Give clear instructions — Business Management Daily: Free Reports on Human Resources, Employment Law, Office Management, Office Communication, Office Technology and Small Business Tax Business Management Daily
Some managers have trouble expressing exactly what they want their team to do. They might give indirect instructions and leave it to bewildered workers to decipher them. Example: A supervisor who wants everyone to tidy up office clutter can say, “It’s important that we have our desks in better shape.” Or there’s the more crisp, direct version: “Please clean your desks.” As a rule, try to tie subject, verb and object together in a concise manner when giving an assignment. Then summarize what you want done and describe the desired outcome.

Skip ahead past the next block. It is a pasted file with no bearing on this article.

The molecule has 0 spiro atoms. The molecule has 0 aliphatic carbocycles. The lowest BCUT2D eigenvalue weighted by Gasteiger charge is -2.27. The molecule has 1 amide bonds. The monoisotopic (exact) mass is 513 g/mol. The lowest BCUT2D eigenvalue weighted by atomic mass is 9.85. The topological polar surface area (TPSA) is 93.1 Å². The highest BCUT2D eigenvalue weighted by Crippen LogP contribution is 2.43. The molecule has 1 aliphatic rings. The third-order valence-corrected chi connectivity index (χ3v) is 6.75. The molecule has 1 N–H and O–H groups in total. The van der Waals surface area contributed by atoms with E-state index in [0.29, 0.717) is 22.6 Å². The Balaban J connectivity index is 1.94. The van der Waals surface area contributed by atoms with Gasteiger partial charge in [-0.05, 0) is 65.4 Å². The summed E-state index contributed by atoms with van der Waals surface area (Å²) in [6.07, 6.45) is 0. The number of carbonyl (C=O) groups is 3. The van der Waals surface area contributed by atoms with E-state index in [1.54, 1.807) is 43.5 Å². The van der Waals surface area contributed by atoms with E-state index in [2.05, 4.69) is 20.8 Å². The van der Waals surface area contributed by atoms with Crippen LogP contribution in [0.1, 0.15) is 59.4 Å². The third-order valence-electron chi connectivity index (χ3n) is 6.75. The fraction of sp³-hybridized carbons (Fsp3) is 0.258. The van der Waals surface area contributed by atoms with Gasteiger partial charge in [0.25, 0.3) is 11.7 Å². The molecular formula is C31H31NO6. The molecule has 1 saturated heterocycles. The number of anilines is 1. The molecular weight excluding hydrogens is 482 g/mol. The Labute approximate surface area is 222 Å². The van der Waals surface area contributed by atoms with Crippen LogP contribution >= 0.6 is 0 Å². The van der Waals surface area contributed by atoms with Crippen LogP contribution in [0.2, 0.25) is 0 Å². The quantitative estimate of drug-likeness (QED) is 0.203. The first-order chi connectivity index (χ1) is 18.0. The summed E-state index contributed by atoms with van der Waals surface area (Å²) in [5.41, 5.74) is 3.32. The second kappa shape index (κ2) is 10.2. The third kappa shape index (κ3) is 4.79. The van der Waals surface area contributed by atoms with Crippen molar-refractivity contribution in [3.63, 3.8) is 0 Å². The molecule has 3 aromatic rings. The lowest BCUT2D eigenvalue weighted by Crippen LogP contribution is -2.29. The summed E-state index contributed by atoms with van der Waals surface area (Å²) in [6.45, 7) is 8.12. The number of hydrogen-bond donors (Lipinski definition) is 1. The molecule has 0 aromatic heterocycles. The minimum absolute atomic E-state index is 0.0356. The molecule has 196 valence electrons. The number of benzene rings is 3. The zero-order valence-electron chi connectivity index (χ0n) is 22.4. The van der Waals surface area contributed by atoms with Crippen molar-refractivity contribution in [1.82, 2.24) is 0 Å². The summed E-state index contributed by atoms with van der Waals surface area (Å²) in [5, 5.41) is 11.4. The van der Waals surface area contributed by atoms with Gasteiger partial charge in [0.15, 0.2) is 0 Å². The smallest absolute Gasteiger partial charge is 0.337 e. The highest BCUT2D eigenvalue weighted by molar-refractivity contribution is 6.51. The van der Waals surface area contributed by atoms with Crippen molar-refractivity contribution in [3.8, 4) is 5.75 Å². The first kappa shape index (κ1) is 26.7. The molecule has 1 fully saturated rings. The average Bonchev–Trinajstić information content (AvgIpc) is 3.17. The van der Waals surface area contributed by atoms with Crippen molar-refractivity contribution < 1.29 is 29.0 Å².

In most cases, workplace bullying is subtle and difficult to recognize. To deal with these issues effectively, managers must first differentiate true bullying from lesser forms of workplace aggravation. They should also recognize that bullying is a game that requires two players: dominators aggressively attempt to intimidate, while victims meekly comply....Click here to find out more.